The Illinois Department of Employment Security for months has declined to disclose how much it lost to fraudulent claims, even as other state agencies release the same information.
Now, WGN Investigates has learned the agency reported to the U.S. Department of Labor that it lost more than $14.8 million to fraud since the pandemic began.
And while that number is large, it is not a final accounting.
“I would have a hard time thinking that the state lost $14.8 million,” says cybersecurity expert Haywood Talcove, an executive with LexisNexis Risk Solutions. “That would be a miracle.”
Indeed, an IDES spokeswoman says the $14.8 million is “reflective of fraud” committed by people who were allegedly working at the same time they were collecting benefits.
“This does not include any number associated with identity theft-related unemployment fraud,” she says in an email, adding “IDES is one of many states still quantifying a dollar amount attributable to” that crime.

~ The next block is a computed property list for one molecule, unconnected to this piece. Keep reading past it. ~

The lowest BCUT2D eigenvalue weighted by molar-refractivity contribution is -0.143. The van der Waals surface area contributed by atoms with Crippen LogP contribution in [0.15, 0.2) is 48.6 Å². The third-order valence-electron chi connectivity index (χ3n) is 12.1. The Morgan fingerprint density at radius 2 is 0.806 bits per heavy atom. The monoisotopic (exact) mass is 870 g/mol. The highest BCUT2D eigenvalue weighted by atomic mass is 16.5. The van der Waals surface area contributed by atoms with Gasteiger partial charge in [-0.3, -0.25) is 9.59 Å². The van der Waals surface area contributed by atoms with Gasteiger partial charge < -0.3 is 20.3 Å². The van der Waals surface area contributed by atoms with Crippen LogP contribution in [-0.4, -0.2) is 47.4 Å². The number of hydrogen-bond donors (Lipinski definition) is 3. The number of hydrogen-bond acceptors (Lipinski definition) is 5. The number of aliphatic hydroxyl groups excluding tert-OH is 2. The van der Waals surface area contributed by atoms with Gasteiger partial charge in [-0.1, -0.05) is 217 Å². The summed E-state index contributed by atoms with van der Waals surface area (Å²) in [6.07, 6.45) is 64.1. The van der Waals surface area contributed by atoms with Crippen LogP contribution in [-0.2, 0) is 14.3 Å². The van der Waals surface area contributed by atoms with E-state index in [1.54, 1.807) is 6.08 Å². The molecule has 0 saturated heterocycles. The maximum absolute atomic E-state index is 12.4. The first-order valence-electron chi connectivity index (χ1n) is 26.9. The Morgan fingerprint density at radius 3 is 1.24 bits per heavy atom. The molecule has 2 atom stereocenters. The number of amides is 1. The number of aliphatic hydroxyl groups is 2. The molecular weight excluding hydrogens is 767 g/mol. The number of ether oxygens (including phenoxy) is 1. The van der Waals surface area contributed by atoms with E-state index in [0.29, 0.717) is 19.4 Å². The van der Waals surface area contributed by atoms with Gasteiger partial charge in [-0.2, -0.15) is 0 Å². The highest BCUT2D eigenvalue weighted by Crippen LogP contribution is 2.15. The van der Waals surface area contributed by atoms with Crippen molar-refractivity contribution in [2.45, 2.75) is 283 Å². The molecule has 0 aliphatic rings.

Meanwhile, cybercriminals are becoming even more brazen.
Take Melissa Hitson, for example. She filed a claim last year with IDES after losing her job as a suburban school bus driver in the pandemic.
Just recently a cyber-criminal tapped into her online IDES account.
And without her knowledge, changed her bank information so two payments totaling $3,000 were routed somewhere else.
“I’m like, are they monitoring my computer?” she says. “Are they getting emails telling them I’m updating my banking info? I’ve noticed the banking information changed six times.”
It happened enough times that IDES finally locked her account.
But she’s still waiting for those lost payments.
“They just told me they’re investigating it and as soon as it’s resolved they will go ahead and release the funds,” she says.
“If the investigation leads to the conclusion that a person’s account information has been changed and payment was diverted elsewhere, payment will be reissued to the affected claimant. However, it is important to note and understand that these investigations can take quite some time to complete due to the need to subpoena banking information from financial institutions,” An IDES spokeswoman said.